The MSC is working with the fishing industry in Indonesia, to help more fisheries to achieve sustainable fishing.  

Members of Indonesian Pole and Line and Handline Tuna Fisheries Association (AP2HI) have been in a fishery improvement project since 2014 and have been in part supported through MSC’s Fish for Good project.  

Adam Townley, Sustainability Officer at New England Seafood International (NESI) said: “Fishery Improvement Projects (FIPs) are a proven and important mechanism for advancing tuna fisheries’ sustainability. New England Seafood International (NESI), along with other responsible businesses, supports FIPs as part of our commitment to work with fisheries to help them achieve increased sustainability, which is ultimately verified through Marine Stewardship Council (MSC) certification. 

“NESI was an advocate of the handline and pole & line yellowfin and skipjack tuna FIP in Indonesia. We are therefore pleased to see the improvements made through this industry-led FIP, which has now been deservedly recognised and rewarded through the achievement of MSC certification.” 

In 2019, the Indonesian Ministry of Marine Affairs and Fisheries (MMAF) and the MSC signed a Memorandum of Understanding (MoU), affirming a joint commitment to strengthening collaboration on sustainable fishing. In May 2020, the North Buru and Maluku Fair Trade Fishing Associations, Indonesian Handline Yellowfin Tuna was certified to the MSC Standards, the second fishery in Indonesia, demonstrating the success of the MoU.  

Chairwoman of the Pole & Line and Handline Fishery Association, Janti Djuari said: “Working together towards sustainable fisheries has been our commitment since 2012. Certification owned by the association is a synergy of collective industry with support from the Ministry of Marine Affairs and Fisheries, local government, business, IPNLF and other stakeholders – and provides value added to the sustainable skipjack and yellowfin tuna stock. Even though 2020 was coloured by the pandemic impacting the tuna business in Indonesia, this certification is a new start. We are confident that this certification will encourage our members in the association to develop a more sustainable and traceable fishing practice.”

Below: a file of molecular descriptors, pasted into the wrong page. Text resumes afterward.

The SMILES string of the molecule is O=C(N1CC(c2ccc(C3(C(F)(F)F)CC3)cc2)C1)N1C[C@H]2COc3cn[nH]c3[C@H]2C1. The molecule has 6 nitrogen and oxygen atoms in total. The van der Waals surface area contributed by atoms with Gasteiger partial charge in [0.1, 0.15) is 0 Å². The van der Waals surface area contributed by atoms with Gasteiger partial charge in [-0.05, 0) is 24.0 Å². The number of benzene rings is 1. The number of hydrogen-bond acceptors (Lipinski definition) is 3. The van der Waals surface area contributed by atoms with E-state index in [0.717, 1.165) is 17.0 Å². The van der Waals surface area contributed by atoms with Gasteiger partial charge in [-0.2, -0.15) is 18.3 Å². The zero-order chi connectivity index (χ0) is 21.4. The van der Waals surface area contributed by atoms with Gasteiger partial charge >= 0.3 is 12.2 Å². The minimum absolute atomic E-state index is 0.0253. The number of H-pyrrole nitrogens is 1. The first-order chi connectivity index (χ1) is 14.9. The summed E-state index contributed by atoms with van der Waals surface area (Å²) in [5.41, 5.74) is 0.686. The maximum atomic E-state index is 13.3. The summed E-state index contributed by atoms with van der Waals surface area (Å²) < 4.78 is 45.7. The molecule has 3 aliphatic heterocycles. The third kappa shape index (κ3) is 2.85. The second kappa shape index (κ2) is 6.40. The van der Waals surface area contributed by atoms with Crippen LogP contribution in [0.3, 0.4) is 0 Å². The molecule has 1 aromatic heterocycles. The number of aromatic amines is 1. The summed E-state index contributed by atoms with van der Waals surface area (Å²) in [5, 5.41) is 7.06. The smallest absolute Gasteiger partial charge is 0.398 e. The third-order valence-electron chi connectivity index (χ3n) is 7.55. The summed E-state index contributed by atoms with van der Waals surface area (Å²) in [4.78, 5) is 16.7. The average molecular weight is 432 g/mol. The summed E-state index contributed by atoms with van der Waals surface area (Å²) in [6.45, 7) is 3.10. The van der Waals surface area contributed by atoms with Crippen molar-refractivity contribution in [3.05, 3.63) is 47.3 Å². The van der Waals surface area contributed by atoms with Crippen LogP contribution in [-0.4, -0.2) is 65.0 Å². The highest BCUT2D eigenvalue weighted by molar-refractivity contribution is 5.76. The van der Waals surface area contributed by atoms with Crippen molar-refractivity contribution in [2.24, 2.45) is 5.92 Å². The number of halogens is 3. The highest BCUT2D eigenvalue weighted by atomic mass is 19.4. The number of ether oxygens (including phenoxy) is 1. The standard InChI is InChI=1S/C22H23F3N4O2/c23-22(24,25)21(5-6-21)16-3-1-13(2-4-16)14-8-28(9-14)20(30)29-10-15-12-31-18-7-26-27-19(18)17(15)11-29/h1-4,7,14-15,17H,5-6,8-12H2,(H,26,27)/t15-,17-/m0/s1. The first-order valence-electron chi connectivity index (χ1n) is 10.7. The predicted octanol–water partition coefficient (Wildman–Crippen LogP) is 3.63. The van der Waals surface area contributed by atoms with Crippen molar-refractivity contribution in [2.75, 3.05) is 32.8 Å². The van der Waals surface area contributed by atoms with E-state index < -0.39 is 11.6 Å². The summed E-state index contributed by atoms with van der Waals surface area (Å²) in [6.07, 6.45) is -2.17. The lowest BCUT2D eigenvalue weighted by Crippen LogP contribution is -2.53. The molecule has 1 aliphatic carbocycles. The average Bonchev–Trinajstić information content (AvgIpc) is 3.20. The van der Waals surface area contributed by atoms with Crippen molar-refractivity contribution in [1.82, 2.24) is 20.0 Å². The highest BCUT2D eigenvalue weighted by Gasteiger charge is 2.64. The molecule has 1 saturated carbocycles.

Director of IPNLF Southeast Asia, Jeremy Crawford, said: “We are pleased to be part of this important process of building value in the local one-by-one tuna supply chains. Together with our local partners, and with the support of the Indonesian Ministry of Marine Affairs and Fisheries (MMAF), IPNLF has been able to realise significant improvements in fishery operations, governance, and in securing livelihoods. Members of IPNLF and supply chain partners, such as AP2HI, play an important role in securing the sustainability pillars – environmental, social and economic benefits – which is our first priority. This is the only way to ensure that vulnerable communities are securing access to food security and economic well-being for the long term.”

Notes to editors

The first Indonesia tuna fishery was certified in November 2018: PT Citraraja Ampat, Sorong pole and line Skipjack and Yellowfin Tuna  

The second Indonesia tuna fishery was certified in May 2020: North Buru and Maluku Fair Trade Fishing Associations, Indonesian Handline Yellowfin Tuna